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KIRKUK, Iraq -- Turkoman and Arab politicians in the multiethnic Iraqi city of Kirkuk are concerned that Kurdish forces will fill the void after U.S. forces leave, RFE/RL's Radio Free Iraq reports.

Ali Mahdi, a spokesman for the Turkoman bloc on the Kirkuk provincial council, said that when U.S. forces withdraw on June 30 "we want the government to replace them with Iraqi forces from the middle and south because Kirkuk's security forces are predominantly Kurdish."

Muhammad Khalil al-Juburi, a member of the provincial council's Arab bloc, said that most of the Arab fighters fighting Al-Qaeda as members of the Awakening Councils "are stationed outside the city of Kirkuk and until all ethnic groups are fairly represented in the city’s security agencies and administration, we propose that Iraqi forces replace U.S. troops."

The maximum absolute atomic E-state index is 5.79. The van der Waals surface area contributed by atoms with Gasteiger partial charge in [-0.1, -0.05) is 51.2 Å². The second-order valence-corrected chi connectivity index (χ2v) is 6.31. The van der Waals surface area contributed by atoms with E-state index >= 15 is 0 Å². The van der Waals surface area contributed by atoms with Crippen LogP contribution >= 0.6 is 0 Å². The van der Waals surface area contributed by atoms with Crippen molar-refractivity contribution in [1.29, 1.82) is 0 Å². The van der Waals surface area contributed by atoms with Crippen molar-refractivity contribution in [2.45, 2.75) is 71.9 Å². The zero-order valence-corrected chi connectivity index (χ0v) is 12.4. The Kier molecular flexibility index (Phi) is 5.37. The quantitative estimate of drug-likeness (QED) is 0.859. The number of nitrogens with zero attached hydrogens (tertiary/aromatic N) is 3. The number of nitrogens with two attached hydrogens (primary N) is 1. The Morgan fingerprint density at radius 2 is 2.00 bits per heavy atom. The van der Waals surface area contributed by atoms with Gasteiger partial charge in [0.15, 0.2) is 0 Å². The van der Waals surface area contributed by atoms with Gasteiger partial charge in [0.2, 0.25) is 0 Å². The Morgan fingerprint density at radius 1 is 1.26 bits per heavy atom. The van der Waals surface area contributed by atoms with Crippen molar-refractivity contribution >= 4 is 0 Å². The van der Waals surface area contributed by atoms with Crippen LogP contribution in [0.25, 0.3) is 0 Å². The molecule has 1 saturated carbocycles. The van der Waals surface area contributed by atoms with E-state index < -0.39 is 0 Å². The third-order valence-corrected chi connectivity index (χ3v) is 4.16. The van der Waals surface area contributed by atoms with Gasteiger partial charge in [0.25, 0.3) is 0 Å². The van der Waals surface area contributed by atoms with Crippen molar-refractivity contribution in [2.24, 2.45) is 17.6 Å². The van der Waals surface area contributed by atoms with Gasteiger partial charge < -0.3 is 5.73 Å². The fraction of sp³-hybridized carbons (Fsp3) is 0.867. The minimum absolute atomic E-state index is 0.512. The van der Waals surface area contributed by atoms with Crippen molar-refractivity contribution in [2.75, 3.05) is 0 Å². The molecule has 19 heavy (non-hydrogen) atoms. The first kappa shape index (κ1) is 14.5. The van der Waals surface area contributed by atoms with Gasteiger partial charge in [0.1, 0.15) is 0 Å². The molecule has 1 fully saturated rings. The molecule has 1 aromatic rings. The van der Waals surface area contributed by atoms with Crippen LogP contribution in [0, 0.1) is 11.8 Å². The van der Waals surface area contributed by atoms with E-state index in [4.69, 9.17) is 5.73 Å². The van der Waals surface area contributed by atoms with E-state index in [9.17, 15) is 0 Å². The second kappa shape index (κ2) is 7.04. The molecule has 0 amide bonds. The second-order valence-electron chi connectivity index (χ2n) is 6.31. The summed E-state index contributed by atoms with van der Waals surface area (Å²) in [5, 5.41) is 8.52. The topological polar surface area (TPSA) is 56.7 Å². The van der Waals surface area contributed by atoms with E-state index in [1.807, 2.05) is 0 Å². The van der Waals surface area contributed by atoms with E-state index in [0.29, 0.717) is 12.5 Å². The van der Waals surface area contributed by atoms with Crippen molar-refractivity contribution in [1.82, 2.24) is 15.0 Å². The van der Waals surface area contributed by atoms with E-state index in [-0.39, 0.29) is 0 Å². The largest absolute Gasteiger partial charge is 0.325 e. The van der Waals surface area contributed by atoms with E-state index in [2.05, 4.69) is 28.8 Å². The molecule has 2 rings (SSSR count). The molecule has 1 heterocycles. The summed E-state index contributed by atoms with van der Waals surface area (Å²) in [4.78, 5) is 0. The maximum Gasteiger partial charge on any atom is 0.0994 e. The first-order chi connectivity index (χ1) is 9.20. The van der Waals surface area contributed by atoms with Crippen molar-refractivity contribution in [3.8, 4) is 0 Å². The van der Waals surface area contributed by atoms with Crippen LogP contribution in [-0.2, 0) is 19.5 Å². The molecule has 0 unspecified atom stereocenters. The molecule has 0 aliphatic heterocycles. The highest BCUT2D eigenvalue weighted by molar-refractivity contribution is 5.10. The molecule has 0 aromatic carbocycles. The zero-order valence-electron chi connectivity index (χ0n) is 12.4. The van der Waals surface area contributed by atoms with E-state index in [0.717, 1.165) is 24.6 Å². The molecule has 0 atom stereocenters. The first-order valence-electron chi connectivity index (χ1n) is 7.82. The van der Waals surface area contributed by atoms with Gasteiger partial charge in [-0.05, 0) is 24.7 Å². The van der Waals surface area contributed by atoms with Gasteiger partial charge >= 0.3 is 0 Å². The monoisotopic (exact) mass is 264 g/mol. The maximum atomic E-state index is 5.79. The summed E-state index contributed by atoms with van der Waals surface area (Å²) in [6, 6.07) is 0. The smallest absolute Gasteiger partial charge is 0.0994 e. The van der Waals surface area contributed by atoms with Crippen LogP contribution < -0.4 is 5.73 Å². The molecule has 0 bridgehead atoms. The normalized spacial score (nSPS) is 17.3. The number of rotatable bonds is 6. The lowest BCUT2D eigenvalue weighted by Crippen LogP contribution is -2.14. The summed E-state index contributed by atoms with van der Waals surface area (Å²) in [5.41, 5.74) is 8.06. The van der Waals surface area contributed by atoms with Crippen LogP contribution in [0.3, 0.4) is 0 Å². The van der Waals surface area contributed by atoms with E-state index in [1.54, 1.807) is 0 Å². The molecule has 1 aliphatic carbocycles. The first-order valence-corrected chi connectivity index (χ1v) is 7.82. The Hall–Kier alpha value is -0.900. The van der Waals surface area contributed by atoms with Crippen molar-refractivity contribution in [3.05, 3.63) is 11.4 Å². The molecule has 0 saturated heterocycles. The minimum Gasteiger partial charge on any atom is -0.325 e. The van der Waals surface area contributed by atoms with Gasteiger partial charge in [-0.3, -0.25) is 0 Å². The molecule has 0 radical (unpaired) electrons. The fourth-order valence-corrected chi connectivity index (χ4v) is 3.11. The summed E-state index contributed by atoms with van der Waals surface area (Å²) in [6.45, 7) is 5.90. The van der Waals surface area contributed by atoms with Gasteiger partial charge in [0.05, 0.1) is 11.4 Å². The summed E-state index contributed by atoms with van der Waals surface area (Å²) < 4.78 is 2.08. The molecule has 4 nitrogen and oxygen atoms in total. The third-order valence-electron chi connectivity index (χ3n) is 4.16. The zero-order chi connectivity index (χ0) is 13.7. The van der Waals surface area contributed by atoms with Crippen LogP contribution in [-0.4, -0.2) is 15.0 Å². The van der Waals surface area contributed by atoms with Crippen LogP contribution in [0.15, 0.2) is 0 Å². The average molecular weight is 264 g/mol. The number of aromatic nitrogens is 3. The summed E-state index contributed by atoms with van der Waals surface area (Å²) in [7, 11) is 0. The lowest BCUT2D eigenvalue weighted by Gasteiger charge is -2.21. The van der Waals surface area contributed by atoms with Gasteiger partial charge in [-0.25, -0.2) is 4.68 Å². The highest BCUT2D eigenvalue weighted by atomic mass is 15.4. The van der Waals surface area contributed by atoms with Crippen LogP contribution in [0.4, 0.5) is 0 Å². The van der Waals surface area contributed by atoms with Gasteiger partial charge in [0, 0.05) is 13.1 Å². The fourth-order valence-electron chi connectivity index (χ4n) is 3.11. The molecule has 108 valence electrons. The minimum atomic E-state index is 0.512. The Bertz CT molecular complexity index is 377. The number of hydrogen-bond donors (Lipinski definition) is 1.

But Layla Hassan, a member of the Kurdish bloc on the council, said the Turkoman and Arab concerns are "unfounded" and deploying Arab forces from the south would be "counterproductive."

She added that "such a move would be unconstitutional as Kirkuk is recognized by all parties as a disputed area."

U.S. forces have often been called on to mediate ethnic confrontations in the oil-rich region.
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